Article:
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Publié le
Mercredi 16 Avril 2014
The use of intellectual property rights by French firms: which policy levers to promote better practices?
The use of intellectual property rights by French firms

Intellectual property rights (IPR) play a key role with regard to firms’ innovation and international competitiveness. According to indicators such as patent filings, the world ranking of France broadly reflects that it occupies for research and innovation activity. However, there are significant needs for improvement concerning firms. For, if large corporate groups compare favorably in this type of international ranking, this is generally not the case for smaller French companies. Moreover, the issue at stake concerns only the creation of new IPR but also and above all the way companies use these rights as a strategic tool.

The French Prime Minister’s Policy Planning Staff (Commissariat general à la stratégie et à la prospective), in the light of a study subcontracted to the consultancy firm Winnove, provides a sharper diagnosis in this matter and draws lessons for public policy.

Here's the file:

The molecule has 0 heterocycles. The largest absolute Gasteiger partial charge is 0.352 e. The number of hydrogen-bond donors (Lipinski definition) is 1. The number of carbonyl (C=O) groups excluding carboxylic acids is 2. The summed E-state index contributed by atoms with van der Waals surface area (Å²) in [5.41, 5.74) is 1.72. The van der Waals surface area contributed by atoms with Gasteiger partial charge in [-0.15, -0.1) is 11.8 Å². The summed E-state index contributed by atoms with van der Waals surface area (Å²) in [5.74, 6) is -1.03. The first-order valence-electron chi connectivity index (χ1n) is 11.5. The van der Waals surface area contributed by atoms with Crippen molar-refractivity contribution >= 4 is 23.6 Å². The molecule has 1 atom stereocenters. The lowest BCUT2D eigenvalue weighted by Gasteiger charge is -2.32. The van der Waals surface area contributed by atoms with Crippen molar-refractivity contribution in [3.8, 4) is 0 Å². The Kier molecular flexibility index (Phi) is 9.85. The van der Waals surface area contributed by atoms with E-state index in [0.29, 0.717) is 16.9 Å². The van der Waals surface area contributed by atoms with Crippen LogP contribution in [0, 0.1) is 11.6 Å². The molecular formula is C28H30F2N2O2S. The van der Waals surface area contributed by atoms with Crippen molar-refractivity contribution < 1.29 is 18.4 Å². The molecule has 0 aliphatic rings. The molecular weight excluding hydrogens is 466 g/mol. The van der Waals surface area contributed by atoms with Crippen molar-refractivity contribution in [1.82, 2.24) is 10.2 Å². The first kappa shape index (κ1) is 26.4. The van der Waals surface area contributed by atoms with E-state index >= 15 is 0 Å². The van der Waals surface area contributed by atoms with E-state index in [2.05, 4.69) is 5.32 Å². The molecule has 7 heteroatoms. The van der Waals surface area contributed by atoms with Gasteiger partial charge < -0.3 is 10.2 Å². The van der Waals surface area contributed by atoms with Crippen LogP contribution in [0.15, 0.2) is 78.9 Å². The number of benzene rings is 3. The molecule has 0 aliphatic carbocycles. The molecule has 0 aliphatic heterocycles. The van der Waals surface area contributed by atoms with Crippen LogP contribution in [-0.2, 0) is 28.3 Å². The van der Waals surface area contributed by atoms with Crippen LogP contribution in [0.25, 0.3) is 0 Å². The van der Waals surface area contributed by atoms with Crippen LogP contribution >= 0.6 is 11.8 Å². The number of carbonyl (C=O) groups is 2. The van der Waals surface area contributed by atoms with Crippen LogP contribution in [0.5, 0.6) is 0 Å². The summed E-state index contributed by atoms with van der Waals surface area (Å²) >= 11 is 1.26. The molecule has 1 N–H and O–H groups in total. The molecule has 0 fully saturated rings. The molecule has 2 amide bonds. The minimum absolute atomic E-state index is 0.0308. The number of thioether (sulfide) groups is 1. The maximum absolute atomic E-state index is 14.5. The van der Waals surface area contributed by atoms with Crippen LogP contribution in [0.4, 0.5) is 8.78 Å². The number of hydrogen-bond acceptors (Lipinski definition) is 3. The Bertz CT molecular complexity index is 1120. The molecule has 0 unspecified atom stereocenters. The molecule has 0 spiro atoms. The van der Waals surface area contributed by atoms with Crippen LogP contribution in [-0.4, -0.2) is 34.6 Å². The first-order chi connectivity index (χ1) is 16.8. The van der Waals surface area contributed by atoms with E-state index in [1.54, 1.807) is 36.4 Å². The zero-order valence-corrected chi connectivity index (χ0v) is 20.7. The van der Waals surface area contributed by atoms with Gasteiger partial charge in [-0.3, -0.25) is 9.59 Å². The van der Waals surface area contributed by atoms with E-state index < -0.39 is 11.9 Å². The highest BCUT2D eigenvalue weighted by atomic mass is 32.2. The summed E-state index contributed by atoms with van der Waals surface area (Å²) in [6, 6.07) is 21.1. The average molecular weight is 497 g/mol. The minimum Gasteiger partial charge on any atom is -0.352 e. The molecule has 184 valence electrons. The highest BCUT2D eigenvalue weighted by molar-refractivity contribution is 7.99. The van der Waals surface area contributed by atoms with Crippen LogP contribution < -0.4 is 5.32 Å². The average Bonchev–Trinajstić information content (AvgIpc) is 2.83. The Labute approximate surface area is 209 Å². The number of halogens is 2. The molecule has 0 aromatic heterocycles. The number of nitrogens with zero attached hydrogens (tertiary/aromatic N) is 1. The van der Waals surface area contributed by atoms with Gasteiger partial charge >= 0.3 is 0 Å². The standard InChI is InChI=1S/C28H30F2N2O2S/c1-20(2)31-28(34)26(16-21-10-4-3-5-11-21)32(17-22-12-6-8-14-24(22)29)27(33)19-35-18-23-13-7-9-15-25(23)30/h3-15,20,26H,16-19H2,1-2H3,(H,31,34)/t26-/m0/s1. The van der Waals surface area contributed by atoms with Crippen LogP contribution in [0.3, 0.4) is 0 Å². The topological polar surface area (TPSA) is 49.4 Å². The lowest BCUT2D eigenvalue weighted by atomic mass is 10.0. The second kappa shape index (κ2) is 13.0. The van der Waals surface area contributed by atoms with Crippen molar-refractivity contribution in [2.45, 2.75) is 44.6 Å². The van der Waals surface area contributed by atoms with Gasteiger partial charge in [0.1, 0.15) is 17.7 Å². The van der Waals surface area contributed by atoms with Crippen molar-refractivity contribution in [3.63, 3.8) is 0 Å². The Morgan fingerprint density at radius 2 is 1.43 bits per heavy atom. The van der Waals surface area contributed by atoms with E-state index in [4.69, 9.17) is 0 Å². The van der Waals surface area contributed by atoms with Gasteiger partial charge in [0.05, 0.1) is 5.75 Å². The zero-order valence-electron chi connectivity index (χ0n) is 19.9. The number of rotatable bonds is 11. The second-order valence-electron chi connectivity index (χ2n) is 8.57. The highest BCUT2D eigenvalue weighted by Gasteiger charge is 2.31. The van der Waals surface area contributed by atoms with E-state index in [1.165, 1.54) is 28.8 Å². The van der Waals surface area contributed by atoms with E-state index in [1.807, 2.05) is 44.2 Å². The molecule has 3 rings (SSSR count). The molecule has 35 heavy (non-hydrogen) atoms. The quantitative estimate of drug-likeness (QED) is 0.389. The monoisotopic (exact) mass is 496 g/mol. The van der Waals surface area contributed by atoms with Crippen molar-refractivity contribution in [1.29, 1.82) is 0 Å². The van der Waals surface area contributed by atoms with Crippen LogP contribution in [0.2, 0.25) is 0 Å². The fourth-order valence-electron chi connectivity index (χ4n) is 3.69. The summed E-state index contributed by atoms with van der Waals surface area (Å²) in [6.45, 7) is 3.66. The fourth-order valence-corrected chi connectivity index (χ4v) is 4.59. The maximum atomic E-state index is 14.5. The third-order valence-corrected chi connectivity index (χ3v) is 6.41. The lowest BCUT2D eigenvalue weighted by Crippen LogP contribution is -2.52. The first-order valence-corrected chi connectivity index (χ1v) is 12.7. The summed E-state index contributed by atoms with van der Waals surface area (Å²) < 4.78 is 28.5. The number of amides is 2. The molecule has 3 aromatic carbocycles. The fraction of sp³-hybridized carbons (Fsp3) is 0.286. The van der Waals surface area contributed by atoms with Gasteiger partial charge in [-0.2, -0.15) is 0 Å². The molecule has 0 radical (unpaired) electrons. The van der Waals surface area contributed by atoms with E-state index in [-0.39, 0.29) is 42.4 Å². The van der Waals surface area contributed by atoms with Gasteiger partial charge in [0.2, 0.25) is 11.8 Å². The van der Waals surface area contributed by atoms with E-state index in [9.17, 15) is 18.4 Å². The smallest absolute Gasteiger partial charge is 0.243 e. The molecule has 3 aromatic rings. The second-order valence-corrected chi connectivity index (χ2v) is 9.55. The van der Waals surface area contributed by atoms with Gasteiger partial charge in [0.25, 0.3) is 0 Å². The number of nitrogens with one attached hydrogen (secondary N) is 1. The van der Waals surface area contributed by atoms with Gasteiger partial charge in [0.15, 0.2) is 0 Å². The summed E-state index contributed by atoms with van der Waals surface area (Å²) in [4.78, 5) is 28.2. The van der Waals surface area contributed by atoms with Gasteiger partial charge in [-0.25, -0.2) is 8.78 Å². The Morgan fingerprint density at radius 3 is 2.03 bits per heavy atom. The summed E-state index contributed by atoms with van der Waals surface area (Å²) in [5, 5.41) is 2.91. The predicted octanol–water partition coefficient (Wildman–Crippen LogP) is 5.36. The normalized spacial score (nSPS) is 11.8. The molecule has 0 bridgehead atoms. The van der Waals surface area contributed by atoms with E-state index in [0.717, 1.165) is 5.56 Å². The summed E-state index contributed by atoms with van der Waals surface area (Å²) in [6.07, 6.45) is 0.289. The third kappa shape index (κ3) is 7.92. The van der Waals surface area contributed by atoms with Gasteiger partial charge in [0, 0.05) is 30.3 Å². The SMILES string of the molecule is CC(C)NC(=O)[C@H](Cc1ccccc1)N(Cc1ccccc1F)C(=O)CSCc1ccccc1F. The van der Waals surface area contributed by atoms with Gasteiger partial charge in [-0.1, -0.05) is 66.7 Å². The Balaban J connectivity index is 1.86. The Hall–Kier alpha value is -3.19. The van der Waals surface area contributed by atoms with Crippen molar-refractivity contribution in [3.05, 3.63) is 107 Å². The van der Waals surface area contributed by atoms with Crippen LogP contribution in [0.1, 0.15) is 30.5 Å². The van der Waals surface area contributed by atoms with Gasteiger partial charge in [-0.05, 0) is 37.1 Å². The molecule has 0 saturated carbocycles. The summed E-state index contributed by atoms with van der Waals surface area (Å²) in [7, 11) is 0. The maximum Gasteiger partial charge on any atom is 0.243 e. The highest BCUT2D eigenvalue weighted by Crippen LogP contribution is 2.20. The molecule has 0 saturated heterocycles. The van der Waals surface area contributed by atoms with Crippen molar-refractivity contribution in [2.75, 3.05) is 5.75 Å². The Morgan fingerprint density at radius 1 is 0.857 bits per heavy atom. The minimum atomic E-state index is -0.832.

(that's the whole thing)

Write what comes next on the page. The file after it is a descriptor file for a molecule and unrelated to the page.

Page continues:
It shows in particular that firms eager to protect and exploit their intellectual property assets use a variable range of tools and strategies, in particular depending on their size or sector of activity. Overall, patents undoubtedly represent the most important economic stakes. In this respect, if firms continue to use IPR primarily for defensive purposes, they also use them more and more for other complementary purposes: to innovate in partnership (cooperation strategy) to pre-empt certain markets (strategy of movement) or to generate licensing revenues (licensing strategy). However, intellectual property is still considered by most firms as a cost item. Its role as a value-generating asset is still insufficiently recognized.

Firms should hence pay greater attention to the strategic dimension of IP. To this end, they must be able to rely on appropriately qualified and trained personnel. This requires specific skills not only on legal and technical aspects, but also regarding managerial issues.

Finally, the analysis allows to specify what businesses expect from the government on topics such as the imminent implementation of the European unitary patent, working relationships with public research organizations, how to prevent and resolve disputes, as well as the role of France Brevets, the sovereign patent fund that was created in 2011.

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